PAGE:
The 10th Commandment

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Devotional Given at
Brigham Young University-Hawaii

January 23, 2003
Jeffrey Bunker
Dean of Admissions

Over the years I have been privileged to attend some very special BYU and BYU-Hawaii Devotionals. Some have had a profound influence on my life. As a student I sincerely enjoyed attending devotionals because I always tried to learn something new and make a resolve to be a better person in some way directly related to the principle that was taught at that particular devotional. Although I'm not a formal student anymore, I still enjoy attending devotionals and learning principles that can improve my life.

One devotional that is of lasting memory to me was when I was a student at Brigham Young University in Provo. Ezra Taft Benson, then President of the Church of Jesus Christ of Latter-day Saints was speaking at the Marriott Center that day. I don't recall upon what topic he spoke, however, I do vividly remember the impression I felt that day; it was this, that no matter what transgressions we may have committed in the past, we could, from that moment on, resolve to choose the right and forsake sin each and every day of our lives. As a result of his talk, I was filled with much resolution and commitment. In fact, I thought I'd take President Benson's message one step further. I made a resolution that from that moment on, not only would I not sin anymore, I would not even make any mistakes! I was very serious about my commitment! So serious, in fact, that while concentrating on "no longer making any mistakes", I didn't realize that I had walked right into the women's restroom. I did not recognize the little lady figure on the door as a clue to where I was headed, nor did I recognize the pink paint on the wall. So intent was I on concentrating that I would never make a mistake again, that I had no intimation I was going into the women's restroom until standing face to face with a young co-ed who was brushing her beautiful, long hair in front of the mirror. All I can remember was getting out of the restroom as fast as I could. I will be forever grateful to that young co-ed for not screaming for campus security. I have rehearsed in my mind several times how shallow my excuse would have sounded to the security officer. "But officer, I was concentrating on never making a mistake, when I walked into the women's restroom and made a mistake." That resolution was obviously revised the very same day it was made.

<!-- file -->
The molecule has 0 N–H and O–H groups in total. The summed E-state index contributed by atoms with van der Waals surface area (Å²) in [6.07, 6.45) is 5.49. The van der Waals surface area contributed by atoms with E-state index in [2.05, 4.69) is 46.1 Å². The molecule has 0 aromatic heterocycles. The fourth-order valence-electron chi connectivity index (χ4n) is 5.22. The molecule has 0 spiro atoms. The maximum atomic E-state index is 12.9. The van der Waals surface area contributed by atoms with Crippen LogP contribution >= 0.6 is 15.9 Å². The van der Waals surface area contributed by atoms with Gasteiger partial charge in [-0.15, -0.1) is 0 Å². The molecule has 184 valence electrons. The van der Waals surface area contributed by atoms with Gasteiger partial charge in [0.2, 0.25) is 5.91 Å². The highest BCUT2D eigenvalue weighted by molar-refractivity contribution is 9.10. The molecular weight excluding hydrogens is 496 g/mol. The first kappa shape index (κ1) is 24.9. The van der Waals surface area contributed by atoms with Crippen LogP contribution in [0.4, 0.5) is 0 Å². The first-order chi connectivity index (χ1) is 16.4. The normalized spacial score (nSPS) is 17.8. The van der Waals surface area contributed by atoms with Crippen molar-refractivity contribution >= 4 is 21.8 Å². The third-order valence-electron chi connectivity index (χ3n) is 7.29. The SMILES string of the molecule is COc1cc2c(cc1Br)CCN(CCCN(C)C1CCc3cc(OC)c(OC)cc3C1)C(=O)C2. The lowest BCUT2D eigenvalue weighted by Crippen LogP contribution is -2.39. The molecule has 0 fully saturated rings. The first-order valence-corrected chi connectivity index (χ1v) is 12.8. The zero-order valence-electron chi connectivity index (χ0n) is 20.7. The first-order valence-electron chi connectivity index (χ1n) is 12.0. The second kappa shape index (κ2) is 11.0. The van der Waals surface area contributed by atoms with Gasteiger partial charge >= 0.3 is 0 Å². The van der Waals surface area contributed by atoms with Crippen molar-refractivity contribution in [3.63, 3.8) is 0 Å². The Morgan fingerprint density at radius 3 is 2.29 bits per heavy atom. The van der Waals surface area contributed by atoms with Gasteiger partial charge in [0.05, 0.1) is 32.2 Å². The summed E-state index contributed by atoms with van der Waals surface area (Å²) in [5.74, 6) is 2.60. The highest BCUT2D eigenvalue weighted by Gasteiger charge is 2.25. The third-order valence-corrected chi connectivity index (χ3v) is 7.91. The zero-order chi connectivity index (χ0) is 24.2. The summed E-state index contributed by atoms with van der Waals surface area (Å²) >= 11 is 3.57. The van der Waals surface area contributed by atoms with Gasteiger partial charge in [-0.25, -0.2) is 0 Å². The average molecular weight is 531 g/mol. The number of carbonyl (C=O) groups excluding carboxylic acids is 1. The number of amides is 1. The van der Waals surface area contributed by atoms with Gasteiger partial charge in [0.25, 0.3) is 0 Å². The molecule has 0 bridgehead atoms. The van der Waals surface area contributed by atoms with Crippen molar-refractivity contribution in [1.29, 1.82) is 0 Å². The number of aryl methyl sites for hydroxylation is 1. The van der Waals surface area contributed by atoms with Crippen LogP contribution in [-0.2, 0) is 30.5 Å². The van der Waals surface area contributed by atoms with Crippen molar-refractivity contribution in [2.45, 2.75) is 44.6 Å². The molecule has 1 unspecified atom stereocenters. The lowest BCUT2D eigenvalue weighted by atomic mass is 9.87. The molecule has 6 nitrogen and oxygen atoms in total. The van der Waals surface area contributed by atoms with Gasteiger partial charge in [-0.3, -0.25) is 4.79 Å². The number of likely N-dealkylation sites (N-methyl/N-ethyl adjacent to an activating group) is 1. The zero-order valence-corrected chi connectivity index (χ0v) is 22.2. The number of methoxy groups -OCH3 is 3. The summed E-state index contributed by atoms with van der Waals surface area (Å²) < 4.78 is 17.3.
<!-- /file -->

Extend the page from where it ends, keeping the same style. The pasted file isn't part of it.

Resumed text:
I fondly remember attending devotionals that were team delivered by then, President, and now, Elder Jeffrey R. Holland and his wife, Pat. I remember how I could sense then, as a student, their sincere and profound love for each other. I would want to try and emulate that same love in my relationship with my wife.

Coveting

I have chosen as my topic to speak upon the Tenth Commandment. We are all familiar with the tenth commandment, "Thou shalt not covet thy neighbor's house, thou shalt not covet thy neighbor's wife, nor his manservant, nor his maidservant, nor his ox, nor his ass, nor any thing that is thy neighbor's."[i][1]

In its simplest form, coveting, or the commandment not to covet, is quite easy to understand. Simply stated, we are not to endeavor to obtain that which does not rightly belong to us. It may be easy for a person, after admiring his neighbor's new Ford Taurus to justify within his mind, "I don't covet my neighbor's new Taurus, I happen to be a Chevrolet man," even as he and his wife travel to the Chevy Autoplex. Or, perhaps his wife justifies within her mind as they turn into the dealership; "I do not covet our neighbor's new Taurus, for I want a Suburban. Perhaps one of the most challenging aspects of the Tenth Commandment is to avoid being lulled into seeing our wants become our needs as we observe others seemingly obtain those things that we want.

President Ezra Taft Benson wrote, "Covetousness is one of the besetting sins of this generation, and our covetousness reaches every item forbidden in the commandment, our neighbor's house, his wife, his help, his worldly goods, and everything that is our neighbor's...Covetousness has invaded our homes, our communities, and the nations of the world. It has brought with it greed, avarice, ambition, and love of power. Men scheme, plan, overreach, cheat, and lie to get their neighbor's heritage."[ii][2]

Some might be tempted to say, "We like our neighbors, in fact, our kids always play together; we would never feel to 'scheme, overreach, cheat or lie' to our neighbors." However, we learn from the Savior's parable of the Good Samaritan to the entrapping lawyer, that in His view, everyone is our neighbor.[iii][3] With this clarification, "scheming, overreaching, cheating and lying" come within easy reach for us all.